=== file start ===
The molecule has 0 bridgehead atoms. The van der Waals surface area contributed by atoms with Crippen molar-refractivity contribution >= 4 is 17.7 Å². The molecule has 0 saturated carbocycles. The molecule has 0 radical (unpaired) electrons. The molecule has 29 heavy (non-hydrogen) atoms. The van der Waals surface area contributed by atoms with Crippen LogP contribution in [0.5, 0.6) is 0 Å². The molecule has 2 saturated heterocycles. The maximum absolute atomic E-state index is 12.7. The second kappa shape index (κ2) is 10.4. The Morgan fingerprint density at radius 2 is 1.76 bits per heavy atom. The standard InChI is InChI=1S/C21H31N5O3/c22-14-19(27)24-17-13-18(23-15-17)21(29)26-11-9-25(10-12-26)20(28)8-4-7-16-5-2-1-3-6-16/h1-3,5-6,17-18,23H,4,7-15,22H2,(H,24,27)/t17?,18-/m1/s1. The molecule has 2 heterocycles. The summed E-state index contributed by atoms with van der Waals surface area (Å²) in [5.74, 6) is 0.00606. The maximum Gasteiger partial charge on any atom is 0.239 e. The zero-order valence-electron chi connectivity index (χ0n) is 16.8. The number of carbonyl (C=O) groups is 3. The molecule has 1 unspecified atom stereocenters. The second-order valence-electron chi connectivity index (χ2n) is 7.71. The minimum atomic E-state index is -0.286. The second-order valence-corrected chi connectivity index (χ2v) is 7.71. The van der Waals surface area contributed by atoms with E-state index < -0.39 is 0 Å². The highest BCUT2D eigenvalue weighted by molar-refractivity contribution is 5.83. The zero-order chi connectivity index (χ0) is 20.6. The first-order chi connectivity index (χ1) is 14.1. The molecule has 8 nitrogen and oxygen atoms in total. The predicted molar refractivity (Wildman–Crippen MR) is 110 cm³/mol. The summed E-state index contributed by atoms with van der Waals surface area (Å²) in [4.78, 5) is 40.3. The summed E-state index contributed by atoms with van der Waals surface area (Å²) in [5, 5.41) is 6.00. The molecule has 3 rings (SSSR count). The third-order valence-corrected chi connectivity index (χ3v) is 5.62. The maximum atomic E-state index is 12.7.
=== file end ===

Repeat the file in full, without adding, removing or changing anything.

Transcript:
The molecule has 0 bridgehead atoms. The van der Waals surface area contributed by atoms with Crippen molar-refractivity contribution >= 4 is 17.7 Å². The molecule has 0 saturated carbocycles. The molecule has 0 radical (unpaired) electrons. The molecule has 29 heavy (non-hydrogen) atoms. The van der Waals surface area contributed by atoms with Crippen LogP contribution in [0.5, 0.6) is 0 Å². The molecule has 2 saturated heterocycles. The maximum absolute atomic E-state index is 12.7. The second kappa shape index (κ2) is 10.4. The Morgan fingerprint density at radius 2 is 1.76 bits per heavy atom. The standard InChI is InChI=1S/C21H31N5O3/c22-14-19(27)24-17-13-18(23-15-17)21(29)26-11-9-25(10-12-26)20(28)8-4-7-16-5-2-1-3-6-16/h1-3,5-6,17-18,23H,4,7-15,22H2,(H,24,27)/t17?,18-/m1/s1. The molecule has 2 heterocycles. The summed E-state index contributed by atoms with van der Waals surface area (Å²) in [5.74, 6) is 0.00606. The maximum Gasteiger partial charge on any atom is 0.239 e. The zero-order valence-electron chi connectivity index (χ0n) is 16.8. The number of carbonyl (C=O) groups is 3. The molecule has 1 unspecified atom stereocenters. The second-order valence-electron chi connectivity index (χ2n) is 7.71. The minimum atomic E-state index is -0.286. The second-order valence-corrected chi connectivity index (χ2v) is 7.71. The van der Waals surface area contributed by atoms with E-state index < -0.39 is 0 Å². The highest BCUT2D eigenvalue weighted by molar-refractivity contribution is 5.83. The zero-order chi connectivity index (χ0) is 20.6. The first-order chi connectivity index (χ1) is 14.1. The molecule has 8 nitrogen and oxygen atoms in total. The predicted molar refractivity (Wildman–Crippen MR) is 110 cm³/mol. The summed E-state index contributed by atoms with van der Waals surface area (Å²) in [4.78, 5) is 40.3. The summed E-state index contributed by atoms with van der Waals surface area (Å²) in [5, 5.41) is 6.00. The molecule has 3 rings (SSSR count). The third-order valence-corrected chi connectivity index (χ3v) is 5.62. The maximum atomic E-state index is 12.7.